She will then keep you at the bottom of the pool. At first, you believe that she will be nice to you, because she is so beautiful. But once you get down there, she will become very harsh and strict. She will force you to obey her orders, and to eat the kind of food she offers. The food she gives is black mud, worms and raw fish. If you refuse to eat that food, she will never let you get up from the pool again.
But if you accept her food politely, and if you obey her strict orders, she will change once more. After you have endured her harsh treatment for a couple of weeks, she will become kind. She will now offer you the most wonderful delicacies, such as rice, and sweet things. Then she will give you a basket with medicines (mushonga = magic 'medicines'), and let you leave the pool.
You will find yourself lying on a reed mat on the surface of the water. From there you will be able to reach the shore, and walk away with your basket. Thanks to the gift in that basket, you will now be able to start a new life and become successful and famous. You can become a n'anga (healer, diviner), or some other kind of artist, and lead a good life (in Jacobson-Widding 1993:5, paragraph breaks mine). "
Again, such a very lengthy explanation though not unusual in terms of content being common knowledge to ethnographers and many Shona people, it is extreme, and most uncommon in terms of explication given by sculptors. It is a classic case of how in certain contexts the artists are becoming more and more expansive about the Shona symbolism behind their work -- the most expansive of all being Nicholas Mukomberanwa and the late Bernard Takawira (see Guthrie 1988, 1999, Zilberg 1996:176-185).
Conclusion: On the Significance of the Njuzu story to the Shona Sculpture Phenomenon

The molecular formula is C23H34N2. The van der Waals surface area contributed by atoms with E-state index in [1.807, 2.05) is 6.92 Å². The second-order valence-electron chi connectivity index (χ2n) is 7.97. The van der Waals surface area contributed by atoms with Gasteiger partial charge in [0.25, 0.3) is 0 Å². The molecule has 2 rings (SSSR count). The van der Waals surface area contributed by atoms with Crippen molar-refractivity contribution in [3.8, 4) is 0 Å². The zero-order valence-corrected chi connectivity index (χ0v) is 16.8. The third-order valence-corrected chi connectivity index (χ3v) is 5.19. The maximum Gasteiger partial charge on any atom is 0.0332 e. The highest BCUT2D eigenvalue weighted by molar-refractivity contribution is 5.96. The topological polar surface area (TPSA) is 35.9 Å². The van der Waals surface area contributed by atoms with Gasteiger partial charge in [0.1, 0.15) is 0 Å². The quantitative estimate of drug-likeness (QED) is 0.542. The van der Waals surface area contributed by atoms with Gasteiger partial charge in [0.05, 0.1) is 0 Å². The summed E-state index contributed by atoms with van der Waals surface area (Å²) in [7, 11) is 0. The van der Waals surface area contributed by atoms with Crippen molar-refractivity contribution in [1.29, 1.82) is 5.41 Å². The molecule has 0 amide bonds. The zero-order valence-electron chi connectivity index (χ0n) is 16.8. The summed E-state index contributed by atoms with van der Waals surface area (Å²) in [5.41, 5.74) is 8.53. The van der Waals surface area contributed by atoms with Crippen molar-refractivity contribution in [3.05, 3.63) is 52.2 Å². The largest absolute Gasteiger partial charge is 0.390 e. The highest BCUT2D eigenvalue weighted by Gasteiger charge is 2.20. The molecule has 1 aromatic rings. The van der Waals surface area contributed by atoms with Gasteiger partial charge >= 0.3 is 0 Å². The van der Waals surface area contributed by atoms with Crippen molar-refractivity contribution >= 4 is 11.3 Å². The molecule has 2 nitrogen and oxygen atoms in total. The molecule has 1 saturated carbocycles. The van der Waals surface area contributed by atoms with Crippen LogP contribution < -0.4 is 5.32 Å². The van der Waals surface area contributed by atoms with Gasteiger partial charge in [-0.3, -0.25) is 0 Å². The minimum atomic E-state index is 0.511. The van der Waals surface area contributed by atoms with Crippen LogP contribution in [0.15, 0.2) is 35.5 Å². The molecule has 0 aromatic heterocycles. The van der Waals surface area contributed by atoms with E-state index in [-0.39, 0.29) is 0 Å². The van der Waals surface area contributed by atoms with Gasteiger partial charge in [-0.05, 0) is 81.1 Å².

The expansive accounts of the njuzu given above may well be due to the post-independence intensification of commitment to the concept of Shona sculpture in which it is assumed that each Shona sculpture comes with a story and the better and more extensive the cultural account the more interesting and therefore "authentic" the sculpture. It is interesting in that though the discourse in this art world describes these works as spirits in stone this is mere discourse for tourist consumption as no Shona person in their right mind would imagine or try to create (or capture) a spirit in stone -- though they might say so for theatrical purposes to European patrons. It would be anathema to Shona religion for spirits are conceived of as forces like the wind that possess people and that do not inhabit inanimate objects. Consequently this is one particularly clear case of how the Shona discourse of spirit in stone is ethnographic fantasy that speaks more to Western perceptions of Africa and African perceptions of Western perceptions than to the spiritual reality of the discourse as immanent in the sculptures (see Price 1989). Yet such discourses are not simply authenticating mechanisms for they serve, as we see here, as a vital inter-cultural mode of exchange and for re-telling and transmitting African religious beliefs to a European audience as well as for re-affirming forms of local identity (see Myers 1998 for the Australian Pintupi case).